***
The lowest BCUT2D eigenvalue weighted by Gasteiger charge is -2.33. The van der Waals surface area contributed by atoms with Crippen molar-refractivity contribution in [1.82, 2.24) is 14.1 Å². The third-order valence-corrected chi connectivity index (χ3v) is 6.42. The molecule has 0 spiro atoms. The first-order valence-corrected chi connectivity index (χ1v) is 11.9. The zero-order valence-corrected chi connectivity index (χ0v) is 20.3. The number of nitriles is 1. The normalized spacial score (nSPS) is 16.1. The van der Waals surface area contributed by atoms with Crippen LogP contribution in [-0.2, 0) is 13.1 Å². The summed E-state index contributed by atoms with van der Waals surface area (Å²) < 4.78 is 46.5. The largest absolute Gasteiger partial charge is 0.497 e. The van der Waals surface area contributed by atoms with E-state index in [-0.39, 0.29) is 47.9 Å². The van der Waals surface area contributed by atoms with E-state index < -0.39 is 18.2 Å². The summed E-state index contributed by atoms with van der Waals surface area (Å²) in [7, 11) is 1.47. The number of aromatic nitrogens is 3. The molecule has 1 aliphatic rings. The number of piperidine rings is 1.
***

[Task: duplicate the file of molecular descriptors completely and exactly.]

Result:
The lowest BCUT2D eigenvalue weighted by Gasteiger charge is -2.33. The van der Waals surface area contributed by atoms with Crippen molar-refractivity contribution in [1.82, 2.24) is 14.1 Å². The third-order valence-corrected chi connectivity index (χ3v) is 6.42. The molecule has 0 spiro atoms. The first-order valence-corrected chi connectivity index (χ1v) is 11.9. The zero-order valence-corrected chi connectivity index (χ0v) is 20.3. The number of nitriles is 1. The normalized spacial score (nSPS) is 16.1. The van der Waals surface area contributed by atoms with Crippen LogP contribution in [-0.2, 0) is 13.1 Å². The summed E-state index contributed by atoms with van der Waals surface area (Å²) < 4.78 is 46.5. The largest absolute Gasteiger partial charge is 0.497 e. The van der Waals surface area contributed by atoms with E-state index in [-0.39, 0.29) is 47.9 Å². The van der Waals surface area contributed by atoms with E-state index < -0.39 is 18.2 Å². The summed E-state index contributed by atoms with van der Waals surface area (Å²) in [7, 11) is 1.47. The number of aromatic nitrogens is 3. The molecule has 1 aliphatic rings. The number of piperidine rings is 1.